The European Parliament demanded several improvements to a proposal by the European Commission to sign up to an agreement on patent litigation in Europe, a spokesman said Thursday.
The commissioner in charge of the internal market, Charlie McCreevy, wants the European Union to become a signatory to the European Patent Litigation Agreement (EPLA)—a draft accord tabled by the European Patent Organization (EPO).
Once ratified, the EPLA would create one single patent court for all 31 countries that are members of the EPO, including the 25 members of the European Union. Presently, patents can be disputed in individual countries.
McCreevy supports the EPO’s claim that one single court would create more legal certainty for those involved in patent disputes in Europe. Participation in the EPLA would be a pragmatic alternative to the long-delayed attempts to agree on one single patent regime for the European Union, known as the Community Patent, McCreevy said earlier this month.
He said he hasn’t given up on the 30-yearlong aim to create a Community Patent, but he is pursuing the EPLA agreement as a plan B—an interim step, designed to help innovation in Europe in the absence of a Community Patent.
However, members of the European Parliament sought “significant improvements” to McCreevy’s plan B, said parliamentary spokesman Federico de Girolamo. “A vast majority of [members] called for changes, including assurances of the independence of judges and clarity on the costs of litigation,” he said.
They have also asked their own lawyers to find out whether the overlap of union and EPO laws could pose a problem, De Girolamo said.
“They didn’t reject the EPLA idea outright,” he said, explaining that the position, which was supported by about 500 Parliament members, was a compromise between the different political parties. The socialists, for example, were opposed to the EPLA idea from the start, while other large parties were more supportive of the idea, De Girolamo said.
While asking the commission to go back and redraft the proposal, the Parliament asked it to consider alternatives, such as for the European Union to join the EPO, instead of signing up to its latest agreement. It also urged the commission to consider reviving the Community Patent.
Supporters of open source and free software believe the EPLA is a disguised way of imposing software patents in Europe.
Florian Mueller, founder of the NoSoftwarePatents campaign that last year helped to block the passing of a union-wide law on the patenting of computer-implemented inventions (dubbed the software patent directive), said the EPLA is even more onerous than the law he helped defeat.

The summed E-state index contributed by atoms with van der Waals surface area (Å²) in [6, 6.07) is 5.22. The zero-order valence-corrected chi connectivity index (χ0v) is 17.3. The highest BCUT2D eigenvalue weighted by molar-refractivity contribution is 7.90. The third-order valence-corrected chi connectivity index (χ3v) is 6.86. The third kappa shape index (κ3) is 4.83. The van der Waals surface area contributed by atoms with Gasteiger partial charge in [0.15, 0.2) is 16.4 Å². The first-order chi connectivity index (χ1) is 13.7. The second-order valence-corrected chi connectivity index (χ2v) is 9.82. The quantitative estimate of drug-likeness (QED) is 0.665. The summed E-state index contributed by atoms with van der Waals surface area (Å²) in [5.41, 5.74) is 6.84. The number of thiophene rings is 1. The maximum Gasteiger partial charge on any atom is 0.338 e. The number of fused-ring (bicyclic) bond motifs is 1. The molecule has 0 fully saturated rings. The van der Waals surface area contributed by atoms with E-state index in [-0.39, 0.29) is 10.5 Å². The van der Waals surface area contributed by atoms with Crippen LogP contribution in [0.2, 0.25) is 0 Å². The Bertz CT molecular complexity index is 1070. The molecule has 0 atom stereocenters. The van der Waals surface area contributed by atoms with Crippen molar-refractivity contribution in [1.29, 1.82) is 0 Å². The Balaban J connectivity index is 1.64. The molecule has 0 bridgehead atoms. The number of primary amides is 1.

“It’s just another attempt to give software and business method patents a stronger legal basis in Europe than they have now,” he said in July at a hearing in Brussels. “From a software patents point of view, the EPLA would have far worse consequences than the rejected patentability directive would have had. Not only would software patents become more enforceable in Europe, but also patent holders in general would be encouraged to litigate,” he said.
The patent court proposed under the EPLA would use EPO judges and apply the EPO’s approach to the patentability of software, Mueller said more recently in blog postings. National patent offices take a more guarded approach to issuing software-related patents. The EPLA would force all countries to apply the same approach as that of the EPO, he said.
Mueller also argues that there is no need for an EPLA because less than 10 percent of patent disputes involve more than one country. “We are talking about between 75 and 150 patent disputes a year, and most of those relate to disputes involving just two countries, rather than three or more,” he said on his website.
Earlier this week, the EPO hit out at criticism from parts of the software industry that the organization is in favor of granting software patents.
“The proportion of computer-implemented inventions is obviously growing, as innovation tends to rely more and more on the information technology incorporated in a growing number of devices, from cars to washing machines to cell phones,” EPO President Alain Pompidou said at a conference in Lisbon on Monday.
“However, let me make it quite clear that the EPO does not have its own agenda on software patents. In accordance with the 1973 European Patent Convention, the EPO does not grant patents for computer programs as such, but it does grant patents for computer-related inventions that are novel, inventive and of a technical character.”
“The non-obviousness criterion, as well as the novelty and the technical character requirements, are strictly applied by the EPO,” Pompidou said.
Mueller was unimpressed with Pompidou’s argument. “His ‘computer-related inventions’ include such concepts as a context menu or checking for virus activity in a computer and are essentially the same as the software patents granted by the USPTO [the U.S. patent office], just that the descriptions are phrased slightly differently over here,” Mueller said.
He and his fellow lobbyists working on the “NoSoftwarePatents” campaign have drawn up a list of the worst software patents to be passed by the EPO this year.
Top of the list is patent number EP1044400: an Internet-based service for updating a programmable control device. The list can be found here.
McCreevy hoped that by going down the EPLA route, he would avert a full-blown lobbying war between the pro- and antisoftware patent groups. But it now seems that even this more modest initiative will be fiercely debated, and the delicate issue of software patentability will remain center stage.
–Paul Meller, IDG News Service (Brussels Bureau)
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